5 — Let’s Impeach Trump Already! After President Trump fired FBI director James Comey, the media appeared certain he’d just committed his first impeachable offense. Almost without fail, Democratic guests appearing on TV in May were expected to announce when they would initiate impeachment proceedings against the president.
4 — Vegas Scapegoating. When an atrocity of inexplicable scale struck Las Vegas, Americans demanded answers. When those were slow in coming, the media turned their sights on Republicans, blaming gun rights for the tragedy. (Note: They did the same thing after the mass shooting in Texas.)
3 — Abandoning Any Sense of Perspective. After Donald Trump Jr. acknowledged accepting a meeting a sketchy Russian lawyer who said she had dirt on Hillary Clinton, reporters and others in the media jumped the rhetorical shark, calling it a case of “treason.” Yet months later it was reported the Clinton campaign solicited anti-Trump gossip from Kremlin agents (via their intermediary, Fusion GPS), an arguably far worse ethical lapse, and these same talking heads were curiously quiet. https://grabien.com/file.php?id=277165
2 — Emoting as Reporting. Just weeks into the Trump Administration, MSNBC’s Mika Brzezinski was struggling. The emotional toll was already too much; after Trump had tweeted that the Trump Tower had been wiretapped, she could no longer take it, telling viewers it was OK to be scared. “We’re all really nervous, too,” she emoted.
1 — Reporters Treat Obama to One Final Slobberfest. In President Obama’s final appearance before the White House press corps, reporters used the opportunity to … shower him with praise, adulation, and hagiography. These sycophantic reporters were seemingly competing to see who could offer Obama the most effusive praise. That honor may have gone to The Blade’s Chris Johnson, who itemized to the president what he felt were his greatest accomplishments — before inviting him to bash Trump. Or the LA Times’ Christi Parsons, who begged the president to call her (while pointing at her phone), and telling him it’s been “an honor” covering his administration. Her actual question? How he was going to explain the election of Trump to his children.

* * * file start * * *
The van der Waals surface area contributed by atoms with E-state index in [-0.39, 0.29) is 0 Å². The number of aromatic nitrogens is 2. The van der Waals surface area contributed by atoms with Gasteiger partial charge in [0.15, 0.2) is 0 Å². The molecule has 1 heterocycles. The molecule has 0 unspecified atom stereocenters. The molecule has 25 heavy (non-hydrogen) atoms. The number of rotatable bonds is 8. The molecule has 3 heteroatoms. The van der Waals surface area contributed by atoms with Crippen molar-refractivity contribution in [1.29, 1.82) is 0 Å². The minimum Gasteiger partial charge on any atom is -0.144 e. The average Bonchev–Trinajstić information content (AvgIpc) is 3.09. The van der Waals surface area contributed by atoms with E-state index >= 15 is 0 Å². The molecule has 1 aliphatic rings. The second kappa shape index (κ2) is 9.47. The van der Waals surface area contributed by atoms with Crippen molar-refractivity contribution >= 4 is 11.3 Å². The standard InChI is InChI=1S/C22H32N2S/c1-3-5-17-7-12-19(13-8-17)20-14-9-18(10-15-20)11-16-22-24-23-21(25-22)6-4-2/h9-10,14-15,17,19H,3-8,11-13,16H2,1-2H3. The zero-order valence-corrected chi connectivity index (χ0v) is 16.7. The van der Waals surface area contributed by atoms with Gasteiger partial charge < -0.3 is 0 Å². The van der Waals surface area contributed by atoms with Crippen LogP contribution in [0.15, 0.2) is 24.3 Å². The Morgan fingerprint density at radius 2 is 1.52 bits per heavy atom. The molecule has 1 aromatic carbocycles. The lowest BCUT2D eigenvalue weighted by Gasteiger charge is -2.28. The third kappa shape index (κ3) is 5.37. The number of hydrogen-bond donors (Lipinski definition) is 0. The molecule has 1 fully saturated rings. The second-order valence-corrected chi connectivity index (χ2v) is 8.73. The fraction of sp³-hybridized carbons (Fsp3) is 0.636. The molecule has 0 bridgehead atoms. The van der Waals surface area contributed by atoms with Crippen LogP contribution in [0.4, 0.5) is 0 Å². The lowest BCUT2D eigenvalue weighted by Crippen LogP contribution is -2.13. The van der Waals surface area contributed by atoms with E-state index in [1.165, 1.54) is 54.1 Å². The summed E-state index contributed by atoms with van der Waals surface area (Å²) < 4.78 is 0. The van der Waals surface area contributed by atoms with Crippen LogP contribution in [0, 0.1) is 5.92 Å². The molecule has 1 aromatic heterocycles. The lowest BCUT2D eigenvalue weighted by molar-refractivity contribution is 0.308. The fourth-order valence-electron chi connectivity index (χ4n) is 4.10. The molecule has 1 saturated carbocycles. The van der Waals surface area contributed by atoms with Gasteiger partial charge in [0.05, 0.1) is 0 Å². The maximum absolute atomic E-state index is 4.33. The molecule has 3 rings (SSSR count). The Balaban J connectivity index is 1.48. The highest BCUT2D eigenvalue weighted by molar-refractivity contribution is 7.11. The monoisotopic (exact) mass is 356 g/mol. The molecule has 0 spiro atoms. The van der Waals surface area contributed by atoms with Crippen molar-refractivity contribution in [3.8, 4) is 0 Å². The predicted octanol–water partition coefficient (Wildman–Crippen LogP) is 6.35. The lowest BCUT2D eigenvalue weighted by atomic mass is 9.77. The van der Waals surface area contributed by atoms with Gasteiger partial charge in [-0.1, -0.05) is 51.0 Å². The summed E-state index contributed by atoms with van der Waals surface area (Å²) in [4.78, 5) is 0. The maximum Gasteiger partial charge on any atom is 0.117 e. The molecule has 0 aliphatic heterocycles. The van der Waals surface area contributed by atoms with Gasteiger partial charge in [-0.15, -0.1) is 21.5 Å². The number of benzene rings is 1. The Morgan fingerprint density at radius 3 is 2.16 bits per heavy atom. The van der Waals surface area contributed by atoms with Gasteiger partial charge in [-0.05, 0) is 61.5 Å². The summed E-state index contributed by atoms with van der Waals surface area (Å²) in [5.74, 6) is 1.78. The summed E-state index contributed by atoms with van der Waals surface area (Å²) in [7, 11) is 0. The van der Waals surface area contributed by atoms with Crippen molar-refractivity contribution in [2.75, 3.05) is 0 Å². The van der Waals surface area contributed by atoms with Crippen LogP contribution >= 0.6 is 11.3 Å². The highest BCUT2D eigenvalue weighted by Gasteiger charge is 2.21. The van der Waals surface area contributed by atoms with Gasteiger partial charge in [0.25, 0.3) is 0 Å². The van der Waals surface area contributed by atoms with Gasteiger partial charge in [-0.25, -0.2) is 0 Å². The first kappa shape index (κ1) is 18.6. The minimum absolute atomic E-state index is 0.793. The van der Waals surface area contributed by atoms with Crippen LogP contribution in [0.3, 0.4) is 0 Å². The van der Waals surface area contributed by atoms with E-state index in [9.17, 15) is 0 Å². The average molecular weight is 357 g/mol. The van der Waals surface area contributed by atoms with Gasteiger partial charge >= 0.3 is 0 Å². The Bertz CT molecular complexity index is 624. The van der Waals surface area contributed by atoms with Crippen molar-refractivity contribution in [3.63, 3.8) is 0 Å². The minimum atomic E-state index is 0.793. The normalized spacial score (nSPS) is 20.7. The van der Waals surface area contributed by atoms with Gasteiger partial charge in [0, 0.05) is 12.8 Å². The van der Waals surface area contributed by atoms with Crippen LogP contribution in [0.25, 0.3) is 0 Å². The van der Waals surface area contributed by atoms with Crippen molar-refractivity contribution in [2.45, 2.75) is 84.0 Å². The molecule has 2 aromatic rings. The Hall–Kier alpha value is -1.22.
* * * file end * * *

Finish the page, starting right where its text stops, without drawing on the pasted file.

— Of course no synopsis of 2017’s mortifying media moments would be complete without mentioning the many reporters who were felled by sexual misconduct. Stories about how Matt Lauer used his office as a secret sex chamber, or Charlie Rose’s predilection for parading naked in front of young female producers, or Mark Halperin praying on interns, were indeed mortifying.
— When tragedy struck Texas in the form of Hurricane Harvey, many in the media politicized the tragedy, assigning blame on Republicans and other critics on the global warming theory.
— As President Obama was finishing his second term, he began insisting he was leaving without a single scandal marring his legacy. The media, picking up on this effort at posterity puffery, was only too happy to oblige, likewise insisting he was leaving office unblemished.